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Bilingualism and the Brain

Posted by on Jan. 10, 2013 at 6:30 PM
  • 13 Replies

Speaking More Than One Language Could Prevent Alzheimer's

Scientists have found that bilingual seniors are better at skills that can fade with age than their monolingual peers.

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Not so long ago bilingualism was thought to be bad for your brain. But it looks more and more like speaking more than one language could help save you from Alzheimer's disease.

The latest evidence from the bilingualism-is-good-for-you crew comes from Brian Gold, a neuroscientist at the University of Kentucky College of Medicine in Lexington. To test the idea, he had older people who grew up bilingual do an attention-switching task, a skill that typically fades with age. Earlier research has found that people bilingual since childhood are better at the high-order thinking called executive function as they age.

Gold found that his bilingual seniors were better at the task, which had them quickly sorting colors and shapes, than their monolingual peers. He then added an extra dimension by sticking the people's heads in scanners to see what was happening inside their brains. The brains of the monolingual seniors were working harder to complete the task, while the bilingual seniors' brains were much more efficient, more like those of young adults.

Neuroscientists think that having more reserve brain power helps compensate for age-related declines in thinking and memory, and may help protect against the losses caused by Alzheimer's and other forms of dementia. The study was published in the Journal of Neuroscience.

About 20 percent of Americans are bilingual and as many as 60 percent of people in cities like New York grew up speaking two languages

Gold might not be an entirely unbiased observer: He became a fluent bilingual as a child, thanks to the French immersion school he attended in Montreal. He's old enough to remember when speaking two languages was considered a handicap. He recalls a cousin ragging him: "He said, 'You're not going to learn to speak English properly'. Not only is that not true, but bilingualism gives you benefits in what we call executive control."

Gold seldom speaks French now, though he has learned Spanish to talk with his Mexican-born wife and her relatives. His next task is to see if learning a second language in adulthood would give some protective benefit to those of us who missed the chance to be bilingual as children. That, he says, "would be more useful to people."

by on Jan. 10, 2013 at 6:30 PM
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Replies (1-10):
jehosoba84
by Jenn on Jan. 10, 2013 at 6:35 PM

 This doesn't surprise me at all. What does surprise me is that people used to think speaking 2 languages was bad. I've never heard of that notion.

ethans_momma06
by on Jan. 10, 2013 at 6:38 PM
1 mom liked this

I don't know why, but those buttons look like breasts to me....

polyhymia
by Member on Jan. 10, 2013 at 7:21 PM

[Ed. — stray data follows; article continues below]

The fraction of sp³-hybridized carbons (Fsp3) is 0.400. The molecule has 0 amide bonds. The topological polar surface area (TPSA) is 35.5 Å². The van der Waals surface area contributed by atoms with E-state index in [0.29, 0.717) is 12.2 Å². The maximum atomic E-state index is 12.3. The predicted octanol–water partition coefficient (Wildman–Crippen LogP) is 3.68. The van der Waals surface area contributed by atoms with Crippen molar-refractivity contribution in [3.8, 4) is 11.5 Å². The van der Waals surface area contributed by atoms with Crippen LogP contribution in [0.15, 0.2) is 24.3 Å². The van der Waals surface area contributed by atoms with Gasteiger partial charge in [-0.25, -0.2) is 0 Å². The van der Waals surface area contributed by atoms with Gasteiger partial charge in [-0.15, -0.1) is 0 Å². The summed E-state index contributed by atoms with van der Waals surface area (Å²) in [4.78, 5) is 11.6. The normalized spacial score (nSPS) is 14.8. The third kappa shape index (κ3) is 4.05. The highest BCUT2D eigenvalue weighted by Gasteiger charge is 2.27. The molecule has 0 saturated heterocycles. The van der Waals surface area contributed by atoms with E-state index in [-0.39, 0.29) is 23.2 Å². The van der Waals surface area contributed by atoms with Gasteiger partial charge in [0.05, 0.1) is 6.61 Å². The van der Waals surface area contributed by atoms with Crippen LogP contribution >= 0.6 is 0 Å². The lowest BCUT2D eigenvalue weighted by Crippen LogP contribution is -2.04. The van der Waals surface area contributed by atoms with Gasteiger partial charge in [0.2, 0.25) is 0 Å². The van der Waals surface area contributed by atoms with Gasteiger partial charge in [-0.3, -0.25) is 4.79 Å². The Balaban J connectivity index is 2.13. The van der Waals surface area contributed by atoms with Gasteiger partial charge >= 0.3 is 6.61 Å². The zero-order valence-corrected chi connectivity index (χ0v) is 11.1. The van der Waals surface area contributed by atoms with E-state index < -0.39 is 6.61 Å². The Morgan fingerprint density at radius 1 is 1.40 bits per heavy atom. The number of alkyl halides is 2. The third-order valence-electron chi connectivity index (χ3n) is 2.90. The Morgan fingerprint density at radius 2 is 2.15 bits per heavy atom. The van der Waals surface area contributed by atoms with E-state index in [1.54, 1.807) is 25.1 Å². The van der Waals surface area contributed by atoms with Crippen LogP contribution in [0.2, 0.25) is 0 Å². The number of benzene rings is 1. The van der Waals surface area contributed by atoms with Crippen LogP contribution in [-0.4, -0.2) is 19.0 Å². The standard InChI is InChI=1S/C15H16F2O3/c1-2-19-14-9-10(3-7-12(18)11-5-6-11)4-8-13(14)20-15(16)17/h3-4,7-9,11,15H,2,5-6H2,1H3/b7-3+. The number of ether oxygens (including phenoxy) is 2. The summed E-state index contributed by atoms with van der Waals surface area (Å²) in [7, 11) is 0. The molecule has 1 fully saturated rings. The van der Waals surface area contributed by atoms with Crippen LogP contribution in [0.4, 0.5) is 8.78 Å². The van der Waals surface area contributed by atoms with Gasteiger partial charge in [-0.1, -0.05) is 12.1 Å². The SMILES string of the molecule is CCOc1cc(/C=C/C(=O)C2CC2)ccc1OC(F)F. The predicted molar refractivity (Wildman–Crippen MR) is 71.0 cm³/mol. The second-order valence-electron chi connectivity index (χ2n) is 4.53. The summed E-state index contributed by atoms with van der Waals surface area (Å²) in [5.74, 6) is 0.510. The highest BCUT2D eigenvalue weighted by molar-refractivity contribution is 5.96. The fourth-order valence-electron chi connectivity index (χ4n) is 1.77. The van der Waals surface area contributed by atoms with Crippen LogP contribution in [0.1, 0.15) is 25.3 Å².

Makes sense. I need to go back through my old high school textbook and try to remember mandarin again, thanks for the incentive! :)

canadianmom1974
by Gold Member on Jan. 10, 2013 at 7:22 PM
Who ever seriously thought bi or poly-ligualism was bad for you/your brain?

At any rate, it's yet another reason in very happy with our choice to send our kids to a French immersion school.
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caito
by Silver Member on Jan. 10, 2013 at 7:23 PM

Interesting. We'll see how that goes with my husband and his bilingual siblings and cousins.

stacymomof2
by Ruby Member on Jan. 10, 2013 at 7:28 PM

That's cool!  We are teaching our girls to be fluent in two languages, (English and Arabic) and my older one takes Spanish after school.  :)  Hubs is bi-lingual.

futureshock
by Ruby Member on Jan. 10, 2013 at 7:47 PM

Interesting!

LindaClement
by Thatwoman on Jan. 10, 2013 at 7:48 PM

That would suggest to me that it is extremely rare in Europeans, who typically speak 3-5 different languages...

True? I wonder...

turtle68
by Mahinaarangi on Jan. 10, 2013 at 7:48 PM

 Most of my family is bilingual....and I have to disagree.  The Alzheimer's trait has unfortunately been a part of my elderly aunts and grandmother.  I'd have to say genetics may have a big part.

Ive also seen it a lot in the Greek and Italian community too.

Most bi linguist I know can speak in another language but think in the language they are surrounded by.  A busy brain lessens the effect of Alzheimers...or so Ive been lead to believe.  So keeping the brain active is a logical reason for why it would appear that bilingualist are less likely to suffer from alzheimers...but not concrete.  JMO

turtle68
by Mahinaarangi on Jan. 10, 2013 at 7:50 PM

 

Quoting LindaClement:

That would suggest to me that it is extremely rare in Europeans, who typically speak 3-5 different languages...

True? I wonder...

 Its not where I come from and most of the ageing indigenous generation has some sort of Alzheimers or Dementia and they are all bilingual.

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